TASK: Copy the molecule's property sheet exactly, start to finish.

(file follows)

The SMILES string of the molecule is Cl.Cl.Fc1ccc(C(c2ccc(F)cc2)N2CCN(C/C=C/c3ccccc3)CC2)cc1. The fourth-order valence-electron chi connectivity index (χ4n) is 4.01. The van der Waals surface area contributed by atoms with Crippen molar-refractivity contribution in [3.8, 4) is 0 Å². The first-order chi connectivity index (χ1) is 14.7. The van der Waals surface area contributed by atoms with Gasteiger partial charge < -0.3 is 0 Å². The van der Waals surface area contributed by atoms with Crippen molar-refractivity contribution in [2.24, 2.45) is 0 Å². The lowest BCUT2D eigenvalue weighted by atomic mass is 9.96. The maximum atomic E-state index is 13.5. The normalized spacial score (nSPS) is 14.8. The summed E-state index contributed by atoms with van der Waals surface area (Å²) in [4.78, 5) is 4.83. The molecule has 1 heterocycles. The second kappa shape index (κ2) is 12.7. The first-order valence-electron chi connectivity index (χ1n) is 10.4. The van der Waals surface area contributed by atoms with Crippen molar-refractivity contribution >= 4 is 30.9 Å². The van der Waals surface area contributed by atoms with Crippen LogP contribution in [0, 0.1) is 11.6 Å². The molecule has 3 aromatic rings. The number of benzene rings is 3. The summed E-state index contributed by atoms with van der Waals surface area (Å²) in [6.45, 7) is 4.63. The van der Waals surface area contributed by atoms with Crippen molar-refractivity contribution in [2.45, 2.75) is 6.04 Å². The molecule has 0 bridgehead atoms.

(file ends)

The SMILES string of the molecule is Cl.Cl.Fc1ccc(C(c2ccc(F)cc2)N2CCN(C/C=C/c3ccccc3)CC2)cc1. The fourth-order valence-electron chi connectivity index (χ4n) is 4.01. The van der Waals surface area contributed by atoms with Crippen molar-refractivity contribution in [3.8, 4) is 0 Å². The first-order chi connectivity index (χ1) is 14.7. The van der Waals surface area contributed by atoms with Gasteiger partial charge < -0.3 is 0 Å². The van der Waals surface area contributed by atoms with Crippen molar-refractivity contribution in [2.24, 2.45) is 0 Å². The lowest BCUT2D eigenvalue weighted by atomic mass is 9.96. The maximum atomic E-state index is 13.5. The normalized spacial score (nSPS) is 14.8. The summed E-state index contributed by atoms with van der Waals surface area (Å²) in [4.78, 5) is 4.83. The molecule has 1 heterocycles. The second kappa shape index (κ2) is 12.7. The first-order valence-electron chi connectivity index (χ1n) is 10.4. The van der Waals surface area contributed by atoms with Crippen molar-refractivity contribution >= 4 is 30.9 Å². The van der Waals surface area contributed by atoms with Crippen LogP contribution in [0, 0.1) is 11.6 Å². The molecule has 3 aromatic rings. The number of benzene rings is 3. The summed E-state index contributed by atoms with van der Waals surface area (Å²) in [6.45, 7) is 4.63. The van der Waals surface area contributed by atoms with Crippen molar-refractivity contribution in [2.45, 2.75) is 6.04 Å². The molecule has 0 bridgehead atoms.